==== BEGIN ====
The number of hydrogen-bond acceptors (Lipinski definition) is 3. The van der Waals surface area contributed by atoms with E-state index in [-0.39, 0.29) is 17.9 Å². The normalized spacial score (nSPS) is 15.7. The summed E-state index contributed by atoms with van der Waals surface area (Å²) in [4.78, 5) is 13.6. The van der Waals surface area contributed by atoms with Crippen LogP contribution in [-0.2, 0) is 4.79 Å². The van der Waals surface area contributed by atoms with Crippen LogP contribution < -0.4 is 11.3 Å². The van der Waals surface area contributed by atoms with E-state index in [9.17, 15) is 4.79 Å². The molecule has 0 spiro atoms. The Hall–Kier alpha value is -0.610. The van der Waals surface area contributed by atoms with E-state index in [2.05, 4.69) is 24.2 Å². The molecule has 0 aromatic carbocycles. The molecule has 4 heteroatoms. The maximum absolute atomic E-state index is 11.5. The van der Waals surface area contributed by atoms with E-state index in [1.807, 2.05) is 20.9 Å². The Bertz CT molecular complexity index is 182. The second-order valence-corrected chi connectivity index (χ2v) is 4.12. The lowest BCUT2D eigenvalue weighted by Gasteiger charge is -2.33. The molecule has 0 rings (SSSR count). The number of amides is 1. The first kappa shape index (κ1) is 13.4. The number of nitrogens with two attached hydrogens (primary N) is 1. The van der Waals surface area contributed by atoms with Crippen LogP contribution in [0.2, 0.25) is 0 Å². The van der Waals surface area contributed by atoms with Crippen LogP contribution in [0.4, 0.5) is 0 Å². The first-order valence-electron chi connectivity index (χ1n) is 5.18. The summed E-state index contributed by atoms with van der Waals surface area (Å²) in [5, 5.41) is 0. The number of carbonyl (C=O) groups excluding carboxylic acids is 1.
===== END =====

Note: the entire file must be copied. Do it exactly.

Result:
The number of hydrogen-bond acceptors (Lipinski definition) is 3. The van der Waals surface area contributed by atoms with E-state index in [-0.39, 0.29) is 17.9 Å². The normalized spacial score (nSPS) is 15.7. The summed E-state index contributed by atoms with van der Waals surface area (Å²) in [4.78, 5) is 13.6. The van der Waals surface area contributed by atoms with Crippen LogP contribution in [-0.2, 0) is 4.79 Å². The van der Waals surface area contributed by atoms with Crippen LogP contribution < -0.4 is 11.3 Å². The van der Waals surface area contributed by atoms with E-state index in [9.17, 15) is 4.79 Å². The molecule has 0 spiro atoms. The Hall–Kier alpha value is -0.610. The van der Waals surface area contributed by atoms with E-state index in [2.05, 4.69) is 24.2 Å². The molecule has 0 aromatic carbocycles. The molecule has 4 heteroatoms. The maximum absolute atomic E-state index is 11.5. The van der Waals surface area contributed by atoms with E-state index in [1.807, 2.05) is 20.9 Å². The Bertz CT molecular complexity index is 182. The second-order valence-corrected chi connectivity index (χ2v) is 4.12. The lowest BCUT2D eigenvalue weighted by Gasteiger charge is -2.33. The molecule has 0 rings (SSSR count). The number of amides is 1. The first kappa shape index (κ1) is 13.4. The number of nitrogens with two attached hydrogens (primary N) is 1. The van der Waals surface area contributed by atoms with Crippen LogP contribution in [0.2, 0.25) is 0 Å². The van der Waals surface area contributed by atoms with Crippen LogP contribution in [0.4, 0.5) is 0 Å². The first-order valence-electron chi connectivity index (χ1n) is 5.18. The summed E-state index contributed by atoms with van der Waals surface area (Å²) in [5, 5.41) is 0. The number of carbonyl (C=O) groups excluding carboxylic acids is 1.